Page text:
Colossians 1:18 - Christ is head of the church (note the reference to the kingdom in v13).
Ephesians 1:22,23 - Christ is head of the church, sitting at God's right hand (vv 19-21). Remember this is where He reigns as king, as studied earlier.
Hence Jesus is Head of the church and Head of the kingdom, both points being discussed in the same contexts. The only reasonable explanation is that these are terms for the same relationship.
Who makes up the church, the kingdom? Why should anyone be a member?
Ephesians 2:11-19 - Jews and Gentiles are both reconciled to God in the body (church).
Ephesians 5:23,25 - Christ is Savior of the body and gave Himself for the church (Acts 20:28; 2:47).
The church is the group of people who are saved from sin and are in a right relationship with God.
Zechariah 6:12,13 - The Messiah is a priest on His throne - i.e., He is both king in the kingdom (on His throne) and priest in the temple (church). A priest serves to reconcile people so they can have a right relationship to God.
Colossians 1:13-23 - We are translated out of darkness (sin) into Jesus' kingdom. In Jesus we have redemption, forgiveness (vv 13,14). And He is head of the body, the church, His enemies being reconciled to Him (vv 18-24).
Those who have been saved and reconciled to God are in the kingdom and in the church. The church and kingdom serve the same purpose and consist of the same people. Did God ordain two different relationships consisting of the same people to serve the same purpose? Surely these are just different terms for the same relationship.
Luke 22:18,29,30 - Jesus said His disciples would eat and drink at His table in His kingdom.
1 Corinthians 10:16,17(21) - The Lord's table is the bread and cup. Those who partake are those in the body (church).
We partake of the table in the kingdom, therefore the kingdom exists. But we partake of the table if we are in the church, so the church and the kingdom are the same relationship.
Mark 1:14,15 - People heard the gospel of the kingdom and were told to believe and repent. [Luke 4:43; Matthew 3:2]
Acts 8:12 - Philip preached concerning the kingdom, so people believed and were baptized.
John 3:3,5 - To enter the kingdom, one must be born again of water and the Spirit. The only gospel condition or command that requires the use of water is baptism.
Romans 6:3,4; Galatians 3:27 - One comes into Christ and has newness of life as a child of God (and therefore enters the kingdom) when he is baptized into Christ.
Hence, to enter the kingdom one must hear, believe, repent, and confessing Christ (Romans 10:9,10), be baptized. These are also the steps one must take to be cleansed of sin, and those who are forgiven of sins are in the kingdom (Colossians 1:13,14; Mark 16:15,16; Acts 2:28; 22:16).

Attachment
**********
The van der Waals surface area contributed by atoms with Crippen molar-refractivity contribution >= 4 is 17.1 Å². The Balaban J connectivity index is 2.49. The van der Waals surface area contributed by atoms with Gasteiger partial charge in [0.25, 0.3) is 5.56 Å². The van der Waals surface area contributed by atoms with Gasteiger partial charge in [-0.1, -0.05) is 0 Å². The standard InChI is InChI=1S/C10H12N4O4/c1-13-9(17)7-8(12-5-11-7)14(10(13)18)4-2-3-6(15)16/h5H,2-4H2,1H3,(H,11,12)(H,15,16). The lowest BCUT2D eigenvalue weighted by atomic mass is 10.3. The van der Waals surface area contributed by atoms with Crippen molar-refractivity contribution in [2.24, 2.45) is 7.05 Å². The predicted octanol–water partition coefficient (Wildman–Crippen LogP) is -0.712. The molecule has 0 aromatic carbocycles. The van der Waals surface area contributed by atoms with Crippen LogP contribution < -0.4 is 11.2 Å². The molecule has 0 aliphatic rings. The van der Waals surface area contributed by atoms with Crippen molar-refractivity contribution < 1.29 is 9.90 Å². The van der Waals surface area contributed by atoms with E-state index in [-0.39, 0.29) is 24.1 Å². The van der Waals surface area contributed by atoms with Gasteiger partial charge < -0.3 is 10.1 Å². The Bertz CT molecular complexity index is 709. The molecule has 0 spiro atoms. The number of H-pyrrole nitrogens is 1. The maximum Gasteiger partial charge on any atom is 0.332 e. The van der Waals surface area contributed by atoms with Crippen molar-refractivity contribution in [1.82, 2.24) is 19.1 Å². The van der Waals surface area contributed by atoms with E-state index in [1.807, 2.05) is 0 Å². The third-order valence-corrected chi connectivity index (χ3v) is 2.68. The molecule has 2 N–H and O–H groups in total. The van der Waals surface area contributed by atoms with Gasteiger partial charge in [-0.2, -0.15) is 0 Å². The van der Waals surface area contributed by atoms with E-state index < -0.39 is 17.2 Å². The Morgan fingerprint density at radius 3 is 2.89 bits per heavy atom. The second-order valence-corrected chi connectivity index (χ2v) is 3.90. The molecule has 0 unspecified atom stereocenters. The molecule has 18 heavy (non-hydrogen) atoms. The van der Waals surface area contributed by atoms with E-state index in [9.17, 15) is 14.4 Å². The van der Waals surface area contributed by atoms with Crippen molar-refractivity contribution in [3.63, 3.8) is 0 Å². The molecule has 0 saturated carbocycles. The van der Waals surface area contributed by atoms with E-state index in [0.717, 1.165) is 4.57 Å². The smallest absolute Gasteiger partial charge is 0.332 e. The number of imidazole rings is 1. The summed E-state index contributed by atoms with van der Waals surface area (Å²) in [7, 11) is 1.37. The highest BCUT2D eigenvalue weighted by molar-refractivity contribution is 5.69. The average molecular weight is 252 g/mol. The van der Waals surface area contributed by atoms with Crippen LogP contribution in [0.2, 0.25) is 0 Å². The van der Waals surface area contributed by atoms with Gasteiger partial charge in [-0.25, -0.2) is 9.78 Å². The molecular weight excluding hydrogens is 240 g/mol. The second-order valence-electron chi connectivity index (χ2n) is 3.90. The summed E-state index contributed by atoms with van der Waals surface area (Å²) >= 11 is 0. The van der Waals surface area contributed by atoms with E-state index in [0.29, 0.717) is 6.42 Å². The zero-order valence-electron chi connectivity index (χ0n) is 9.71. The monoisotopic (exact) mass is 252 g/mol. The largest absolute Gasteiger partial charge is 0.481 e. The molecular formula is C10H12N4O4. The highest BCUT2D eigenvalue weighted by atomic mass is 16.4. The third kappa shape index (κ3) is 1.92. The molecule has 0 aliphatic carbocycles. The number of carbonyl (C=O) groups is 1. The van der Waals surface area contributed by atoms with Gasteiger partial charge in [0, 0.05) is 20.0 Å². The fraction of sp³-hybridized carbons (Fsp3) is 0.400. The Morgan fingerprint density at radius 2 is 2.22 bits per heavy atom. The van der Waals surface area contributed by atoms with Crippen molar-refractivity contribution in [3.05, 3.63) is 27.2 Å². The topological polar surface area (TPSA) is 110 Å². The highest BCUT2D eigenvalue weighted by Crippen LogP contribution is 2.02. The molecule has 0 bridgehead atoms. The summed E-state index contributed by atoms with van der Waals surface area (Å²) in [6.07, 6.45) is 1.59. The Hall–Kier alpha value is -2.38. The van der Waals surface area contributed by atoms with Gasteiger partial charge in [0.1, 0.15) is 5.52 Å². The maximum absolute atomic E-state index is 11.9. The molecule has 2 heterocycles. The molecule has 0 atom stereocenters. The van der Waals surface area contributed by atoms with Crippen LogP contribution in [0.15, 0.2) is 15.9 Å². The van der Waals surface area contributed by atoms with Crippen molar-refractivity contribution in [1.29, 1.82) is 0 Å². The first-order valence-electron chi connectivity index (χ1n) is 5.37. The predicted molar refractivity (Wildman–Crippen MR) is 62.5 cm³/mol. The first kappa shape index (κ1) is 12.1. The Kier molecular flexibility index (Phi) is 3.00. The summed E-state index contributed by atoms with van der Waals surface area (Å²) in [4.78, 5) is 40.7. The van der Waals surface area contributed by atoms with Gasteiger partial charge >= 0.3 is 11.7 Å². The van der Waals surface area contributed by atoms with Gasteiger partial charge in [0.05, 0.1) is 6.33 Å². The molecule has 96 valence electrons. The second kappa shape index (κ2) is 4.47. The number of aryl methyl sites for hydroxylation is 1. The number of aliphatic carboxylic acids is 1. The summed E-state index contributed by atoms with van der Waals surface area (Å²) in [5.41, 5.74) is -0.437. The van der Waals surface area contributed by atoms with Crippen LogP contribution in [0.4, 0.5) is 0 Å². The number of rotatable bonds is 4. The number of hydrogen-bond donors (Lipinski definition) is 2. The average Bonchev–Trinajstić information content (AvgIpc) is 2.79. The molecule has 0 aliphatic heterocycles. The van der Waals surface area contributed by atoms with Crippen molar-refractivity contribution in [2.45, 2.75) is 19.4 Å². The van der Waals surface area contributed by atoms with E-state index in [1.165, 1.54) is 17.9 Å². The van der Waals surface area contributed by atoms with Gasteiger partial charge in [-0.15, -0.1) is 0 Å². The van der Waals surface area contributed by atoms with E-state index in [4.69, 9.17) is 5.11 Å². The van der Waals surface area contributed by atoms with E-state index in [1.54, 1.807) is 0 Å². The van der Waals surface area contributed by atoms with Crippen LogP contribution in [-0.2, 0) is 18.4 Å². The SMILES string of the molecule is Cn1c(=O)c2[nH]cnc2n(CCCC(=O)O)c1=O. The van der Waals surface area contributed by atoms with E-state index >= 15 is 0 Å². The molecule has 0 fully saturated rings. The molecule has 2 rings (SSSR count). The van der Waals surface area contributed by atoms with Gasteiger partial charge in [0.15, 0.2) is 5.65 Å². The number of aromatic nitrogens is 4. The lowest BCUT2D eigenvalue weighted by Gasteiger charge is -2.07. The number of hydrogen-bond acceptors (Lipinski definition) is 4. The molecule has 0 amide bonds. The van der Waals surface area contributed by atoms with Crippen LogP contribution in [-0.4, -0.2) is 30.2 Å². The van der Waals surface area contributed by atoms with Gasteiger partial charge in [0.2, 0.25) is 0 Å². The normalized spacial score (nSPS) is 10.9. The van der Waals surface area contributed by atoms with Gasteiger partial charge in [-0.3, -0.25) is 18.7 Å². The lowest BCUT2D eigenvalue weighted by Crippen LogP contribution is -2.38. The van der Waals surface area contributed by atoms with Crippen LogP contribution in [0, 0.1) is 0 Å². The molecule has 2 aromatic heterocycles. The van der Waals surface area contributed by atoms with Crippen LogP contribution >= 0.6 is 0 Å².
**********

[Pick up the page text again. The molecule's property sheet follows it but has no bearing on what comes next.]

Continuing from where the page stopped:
The church is the body of people who have been saved from their sins by Jesus' blood (Acts 2:47; 20:28; Ephesians 5:23,25). It follows that the steps one must take to be saved will also put him into the church. But these are the same steps one must take to enter the kingdom.
In particular, at the point of baptism, one enters the body of Christ, which is the church (1 Corinthians 12:13). This is the same as for the kingdom.
When one meets the conditions for being forgiven, he enters the church and he enters the kingdom. Again it follows that all people who are in the church are also in the kingdom.
* The terms for them are used interchangeably.
* They began at the same time, place, and occasion.
* They have the same Head.
* They accomplish the same purpose.
* People in them partake of the Lord's table.
* They are entered at the same time by the same steps.
* They consist of the same people.
Clearly these are just different terms for the same relationship.
Religious people today, including premillennialists, often belittle the importance of the church. They say, "You don't need to be a member of the church to be saved." "We need to preach Christ, not the church." "It doesn't matter what church you join as long as you are sincere." Such statements might make sense, if in fact the church was just a temporary, last-minute change in God's plans.
But do Premillennialists belittle the kingdom in these ways? Do they say, "Preach Christ, but not the kingdom"? Or "It doesn't matter what kingdom you enter as long as you are sincere"? No, they continually preach about the kingdom! They absolutely do not want to miss it!
If they realized that the kingdom exists and that it is the same relationship as the church, then they would appreciate the importance of the church and they would see the need to preach both Christ and the church! Premillennialism leads people to unknowingly belittle the wisdom and power of God and the death of Jesus.
This is part of a series of articles about premillennial teaching. To see a list of all the articles, please click here.
Copyright 12/78, 9/95, 4/04 David E. Pratte; www.gospelway.com